A portrait of "Tokyo" that draws people through the window
Yoshiyuki Okuyama's new photo book "windows" is a series of about 100,000 opaque glass windows taken in Tokyo over a period of two and a half years from April 2020 to November 2022. This book contains 724 photographs from these photographs taken by Okuyama using a digital camera for the first time.
Okuyama, who rarely traveled abroad during this time of the coronavirus pandemic, took notice of the expressions on the windows while walking the streets of Tokyo. Many of the windows facing the street are made of opaque glass, such as frosted glass or figured glass, through which you can see various everyday items inside. Kitchen and bathroom plumbing, figurines, flowers, laundry, posters, umbrellas, Shinto shrines, bicycles... The interior space trimmed along the window frame becomes an abstract pattern, reflecting the shadows and reflections of the outside. It makes you imagine the existence of someone who lives there while staying there. It was the moment when each window became a portrait of the people of Tokyo. When looking through a window called a camera's viewfinder, what seems to be the gap between the outside and the inside becomes a screen, and the plane has a new depth.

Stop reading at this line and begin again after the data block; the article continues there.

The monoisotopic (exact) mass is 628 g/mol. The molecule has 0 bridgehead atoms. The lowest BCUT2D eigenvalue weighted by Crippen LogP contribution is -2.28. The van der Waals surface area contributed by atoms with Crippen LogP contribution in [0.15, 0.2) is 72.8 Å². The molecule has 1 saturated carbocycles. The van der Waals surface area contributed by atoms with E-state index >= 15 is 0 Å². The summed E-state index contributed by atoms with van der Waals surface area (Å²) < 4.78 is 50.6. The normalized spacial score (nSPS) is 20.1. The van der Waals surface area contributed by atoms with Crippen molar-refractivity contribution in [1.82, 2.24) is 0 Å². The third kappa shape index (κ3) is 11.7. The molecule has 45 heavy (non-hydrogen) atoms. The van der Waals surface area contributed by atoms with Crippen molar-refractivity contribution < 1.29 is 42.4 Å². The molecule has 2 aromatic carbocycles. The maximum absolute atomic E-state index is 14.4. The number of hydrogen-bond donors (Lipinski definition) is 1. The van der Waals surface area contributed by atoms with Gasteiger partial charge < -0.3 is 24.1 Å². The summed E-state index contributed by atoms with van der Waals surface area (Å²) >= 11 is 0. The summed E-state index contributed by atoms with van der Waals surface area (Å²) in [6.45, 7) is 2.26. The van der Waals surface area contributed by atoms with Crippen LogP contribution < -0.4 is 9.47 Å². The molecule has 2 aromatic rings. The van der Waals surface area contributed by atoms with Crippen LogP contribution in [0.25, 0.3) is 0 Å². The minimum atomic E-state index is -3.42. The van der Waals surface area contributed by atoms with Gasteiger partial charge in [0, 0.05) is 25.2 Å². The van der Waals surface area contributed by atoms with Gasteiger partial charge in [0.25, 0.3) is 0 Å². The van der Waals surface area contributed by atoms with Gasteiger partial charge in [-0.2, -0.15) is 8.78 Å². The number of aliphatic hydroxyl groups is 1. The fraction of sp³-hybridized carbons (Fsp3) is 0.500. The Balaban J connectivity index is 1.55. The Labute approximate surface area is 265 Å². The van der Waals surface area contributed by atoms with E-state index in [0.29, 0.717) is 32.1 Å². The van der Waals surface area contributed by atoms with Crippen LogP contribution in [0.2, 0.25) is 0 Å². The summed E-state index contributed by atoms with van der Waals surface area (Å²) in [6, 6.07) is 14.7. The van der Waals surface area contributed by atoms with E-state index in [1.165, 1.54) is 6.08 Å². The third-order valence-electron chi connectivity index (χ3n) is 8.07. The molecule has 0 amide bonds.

In his previous work "flowers" (Akaakasha, 2021), Okuyama depicts a dialogue with his late grandmother through flowers, in which the gaze from the inside to the outside through the window confronts a certain person. overlapped. In this work, "windows," he interacts with a stranger by looking from the outside to the inside, and the individual and unspecified number of portraits will naturally reflect the society at his feet.
"windows" oscillates between figurative and abstract depending on light and distance, rather than as a specimen, where rising images and vividness coexist. Along with being an important turning point in Okuyama's work, his unique way of portraying the present and people presents profound suggestions.